Interestingly, the most-watched news network varies considerably both, across counties and through time. In the period leading up to the 2008 presidential election, liberal outlets ratings were on the rise. The year president Obama won his first presidential election, liberal outlets were the most-watched in 45% of US counties – the highest point for liberal outlets in the period observed. During the entire Obama administration, however, liberal outlets only took first place as most-watched in less than 26% of all counties. Could this be the effect of a conservative backlash to a president perceived as fully embodying liberal values?

The 2016 presidential election seems to be another turning point for media preferences – with many counties turning blue. By 2017, 37% of US counties have liberal outlets as most-watched. A liberal backlash to the election of president Trump? Backlash or not, media preferences seem to correlate negatively with the political affiliation of the president in office.

US Political Polarisation

A few minutes browsing online and we’ll encounter hundreds of people voicing their strong views on a wide range of topics such as immigration, religion, and the never ending free market versus interventionist state” debate. This reality speaks to a continuing polarisation of world views amplified nowadays by social media platforms such as twitter and facebook.

In the US, the last few decades have seen political polarisation on the rise with the phenomenon becoming more prevalent in recent years. Several causes have been identified for this growing trend. These include, growing racial and ethnic diversity, new digital media outlets, the rise of identity politics, among others (see The Top 14 Causes of Political Polarization).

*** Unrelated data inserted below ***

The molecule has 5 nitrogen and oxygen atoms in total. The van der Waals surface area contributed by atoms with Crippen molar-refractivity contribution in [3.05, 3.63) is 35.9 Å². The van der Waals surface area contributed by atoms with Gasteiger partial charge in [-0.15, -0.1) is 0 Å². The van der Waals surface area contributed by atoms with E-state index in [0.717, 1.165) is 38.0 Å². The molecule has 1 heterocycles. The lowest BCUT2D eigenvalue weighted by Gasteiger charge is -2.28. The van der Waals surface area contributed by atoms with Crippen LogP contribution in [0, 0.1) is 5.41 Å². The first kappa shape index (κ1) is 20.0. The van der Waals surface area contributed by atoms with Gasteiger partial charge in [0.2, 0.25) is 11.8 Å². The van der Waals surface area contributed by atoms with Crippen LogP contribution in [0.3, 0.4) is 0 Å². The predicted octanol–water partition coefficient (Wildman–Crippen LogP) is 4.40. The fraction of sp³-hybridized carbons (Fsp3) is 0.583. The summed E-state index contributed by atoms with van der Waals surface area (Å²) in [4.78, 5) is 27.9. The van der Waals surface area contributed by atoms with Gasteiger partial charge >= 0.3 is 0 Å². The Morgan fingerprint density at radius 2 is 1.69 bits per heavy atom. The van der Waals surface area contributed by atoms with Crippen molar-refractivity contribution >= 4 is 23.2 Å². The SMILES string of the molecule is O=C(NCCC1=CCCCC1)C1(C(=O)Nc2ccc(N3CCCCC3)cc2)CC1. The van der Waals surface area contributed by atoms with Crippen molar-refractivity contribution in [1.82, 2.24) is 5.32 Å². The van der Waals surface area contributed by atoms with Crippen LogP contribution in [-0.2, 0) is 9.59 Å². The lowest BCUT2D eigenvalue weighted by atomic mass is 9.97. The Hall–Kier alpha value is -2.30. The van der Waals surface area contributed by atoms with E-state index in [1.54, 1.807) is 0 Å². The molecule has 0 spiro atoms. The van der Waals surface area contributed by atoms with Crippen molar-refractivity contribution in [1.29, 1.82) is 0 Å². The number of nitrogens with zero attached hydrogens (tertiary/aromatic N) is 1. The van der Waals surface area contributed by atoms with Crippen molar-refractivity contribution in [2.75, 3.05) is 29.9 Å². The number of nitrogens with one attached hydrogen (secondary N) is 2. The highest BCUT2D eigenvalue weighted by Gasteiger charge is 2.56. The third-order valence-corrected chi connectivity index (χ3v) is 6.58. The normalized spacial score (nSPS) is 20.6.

Academics have also weighed into this issue as early as 1984 with empirical measures aimed to quantify this polarisation. For instance, the political scientists Keith Poole and Howard Rosenthal developed a statistical method called NOMINATE to determine the ideological position of US congress members based on their voting records. The first dimension of the NOMINATE score measures where every congress member fits on the economic Liberal-Conservative spectrum. In this sense, the score represents each congress member ideological view with respect to the fundamental role of government in the economy.  The values of this ideology score range from -1 for the most liberal legislators to 1 for the most conservative ones.


The figure here builds on the methodology developed by Poole and Rosenthal and shows the distribution of their ideology score for all US congress members from the 81st congress (1950) to the 115th (2018). As expected, democrats have predominantly negative scores and republican positive ones. Also, by construction, values close to zero represent centrist legislators. That is, those who are more likely to “cross the aisle” and support bills sponsored by the opposite party. Given the lack of overlap of the two distributions in recent years, these centrist legislators are now non-existent.

The recent absence of more moderate congress members can be interpreted as another symptom of a widespread polarisation in US politics.  A major problem of a polarised political landscape is that it lessens the probability of bipartisan solutions for the most pressing (and perhaps even existential) problems of today’s world such as climate change.